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Recently i came up with situation where i was working with node server file, and i had to restart the node server for every change manually, and i felt that as a discomfort.

Even though there are tools out there like node-supervisor, forver, etc to do the job, I want to do it just with fswatch, because i wanted similar thing when i work in different frameworks or code and language, say for instance trying out something in scala, and i need to run the file everytime. So it will come in handy.

So i started trying out things, and finally came up with a shell script that can be passed to the fswatch with the following command.

	fswatch -o folder_to_watch | xargs -n1 './shell_script.sh'

The shell script is listing the running process with ps, and search for my process with grep.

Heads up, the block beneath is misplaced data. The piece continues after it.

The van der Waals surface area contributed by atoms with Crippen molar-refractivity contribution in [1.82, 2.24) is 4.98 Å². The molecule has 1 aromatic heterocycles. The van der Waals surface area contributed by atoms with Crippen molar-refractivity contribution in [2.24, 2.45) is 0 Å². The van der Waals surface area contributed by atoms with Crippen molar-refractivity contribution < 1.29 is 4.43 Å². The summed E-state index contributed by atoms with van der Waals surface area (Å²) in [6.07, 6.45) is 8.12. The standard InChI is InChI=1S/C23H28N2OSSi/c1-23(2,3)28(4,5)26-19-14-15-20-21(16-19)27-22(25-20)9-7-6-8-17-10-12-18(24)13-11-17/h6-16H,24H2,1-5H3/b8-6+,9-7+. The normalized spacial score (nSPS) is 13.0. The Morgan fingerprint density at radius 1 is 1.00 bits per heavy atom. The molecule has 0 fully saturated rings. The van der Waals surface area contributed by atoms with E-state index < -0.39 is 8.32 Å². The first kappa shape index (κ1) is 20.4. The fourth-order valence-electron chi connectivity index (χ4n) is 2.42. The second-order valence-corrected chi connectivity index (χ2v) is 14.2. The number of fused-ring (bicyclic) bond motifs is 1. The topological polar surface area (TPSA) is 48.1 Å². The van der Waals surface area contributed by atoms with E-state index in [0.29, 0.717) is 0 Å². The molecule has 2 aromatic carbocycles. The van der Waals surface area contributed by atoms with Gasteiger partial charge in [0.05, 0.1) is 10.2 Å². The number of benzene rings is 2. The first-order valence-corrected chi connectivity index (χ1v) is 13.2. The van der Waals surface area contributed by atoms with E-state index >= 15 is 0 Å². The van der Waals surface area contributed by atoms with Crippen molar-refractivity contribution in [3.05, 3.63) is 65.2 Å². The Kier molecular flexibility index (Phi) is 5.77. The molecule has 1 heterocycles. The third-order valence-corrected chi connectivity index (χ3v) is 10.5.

awk gets the pid and kills the process and finally restart the process.

start_node_cmd="nohup node $server_file >> node.out &"
echo $start_node_cmd

echo 'There is a change in file, restarting node'
ps | grep "[n]ode $server_file$" | awk '
	if($1!="") {
		print "killing process: "$1;
		system("kill " $1)

echo "starting server"
eval "$start_node_cmd"

nohup command & is used to start the process in background and redirecting output to node.out also ignoring SIGHUP signal, nohup by default it redirects output to nohup.out.

The reason i had to use grep ‘[n]ode’ is to exclude the grep process from the process list.